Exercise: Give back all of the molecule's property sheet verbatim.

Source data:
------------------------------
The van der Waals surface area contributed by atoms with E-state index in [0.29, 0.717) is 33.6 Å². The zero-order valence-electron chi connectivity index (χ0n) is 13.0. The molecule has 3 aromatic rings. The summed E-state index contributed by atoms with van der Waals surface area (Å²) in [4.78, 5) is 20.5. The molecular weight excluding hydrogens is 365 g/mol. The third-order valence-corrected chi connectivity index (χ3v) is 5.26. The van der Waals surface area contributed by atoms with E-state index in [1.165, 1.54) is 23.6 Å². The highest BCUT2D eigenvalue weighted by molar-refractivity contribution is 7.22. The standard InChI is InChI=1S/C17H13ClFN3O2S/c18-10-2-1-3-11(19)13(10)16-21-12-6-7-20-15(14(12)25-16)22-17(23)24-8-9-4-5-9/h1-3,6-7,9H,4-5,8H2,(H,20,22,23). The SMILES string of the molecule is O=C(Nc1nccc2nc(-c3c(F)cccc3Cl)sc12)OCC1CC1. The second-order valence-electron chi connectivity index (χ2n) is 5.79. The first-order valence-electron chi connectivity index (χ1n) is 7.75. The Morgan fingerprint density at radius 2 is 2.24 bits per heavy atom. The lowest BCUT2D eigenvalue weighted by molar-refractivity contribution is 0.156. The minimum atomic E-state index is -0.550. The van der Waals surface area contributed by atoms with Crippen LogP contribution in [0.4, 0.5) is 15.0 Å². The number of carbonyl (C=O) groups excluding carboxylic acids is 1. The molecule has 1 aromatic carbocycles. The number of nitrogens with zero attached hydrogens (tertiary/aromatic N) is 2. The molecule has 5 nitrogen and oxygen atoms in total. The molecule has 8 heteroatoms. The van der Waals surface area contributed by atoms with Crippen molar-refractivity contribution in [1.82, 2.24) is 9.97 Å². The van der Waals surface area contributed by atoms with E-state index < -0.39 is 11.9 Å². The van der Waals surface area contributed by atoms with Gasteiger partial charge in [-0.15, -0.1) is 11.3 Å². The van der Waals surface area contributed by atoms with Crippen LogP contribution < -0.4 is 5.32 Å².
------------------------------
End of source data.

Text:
The van der Waals surface area contributed by atoms with E-state index in [0.29, 0.717) is 33.6 Å². The zero-order valence-electron chi connectivity index (χ0n) is 13.0. The molecule has 3 aromatic rings. The summed E-state index contributed by atoms with van der Waals surface area (Å²) in [4.78, 5) is 20.5. The molecular weight excluding hydrogens is 365 g/mol. The third-order valence-corrected chi connectivity index (χ3v) is 5.26. The van der Waals surface area contributed by atoms with E-state index in [1.165, 1.54) is 23.6 Å². The highest BCUT2D eigenvalue weighted by molar-refractivity contribution is 7.22. The standard InChI is InChI=1S/C17H13ClFN3O2S/c18-10-2-1-3-11(19)13(10)16-21-12-6-7-20-15(14(12)25-16)22-17(23)24-8-9-4-5-9/h1-3,6-7,9H,4-5,8H2,(H,20,22,23). The SMILES string of the molecule is O=C(Nc1nccc2nc(-c3c(F)cccc3Cl)sc12)OCC1CC1. The second-order valence-electron chi connectivity index (χ2n) is 5.79. The first-order valence-electron chi connectivity index (χ1n) is 7.75. The Morgan fingerprint density at radius 2 is 2.24 bits per heavy atom. The lowest BCUT2D eigenvalue weighted by molar-refractivity contribution is 0.156. The minimum atomic E-state index is -0.550. The van der Waals surface area contributed by atoms with Crippen LogP contribution in [0.4, 0.5) is 15.0 Å². The number of carbonyl (C=O) groups excluding carboxylic acids is 1. The molecule has 1 aromatic carbocycles. The number of nitrogens with zero attached hydrogens (tertiary/aromatic N) is 2. The molecule has 5 nitrogen and oxygen atoms in total. The molecule has 8 heteroatoms. The van der Waals surface area contributed by atoms with Crippen molar-refractivity contribution in [1.82, 2.24) is 9.97 Å². The van der Waals surface area contributed by atoms with E-state index < -0.39 is 11.9 Å². The van der Waals surface area contributed by atoms with Gasteiger partial charge in [-0.15, -0.1) is 11.3 Å². The van der Waals surface area contributed by atoms with Crippen LogP contribution < -0.4 is 5.32 Å².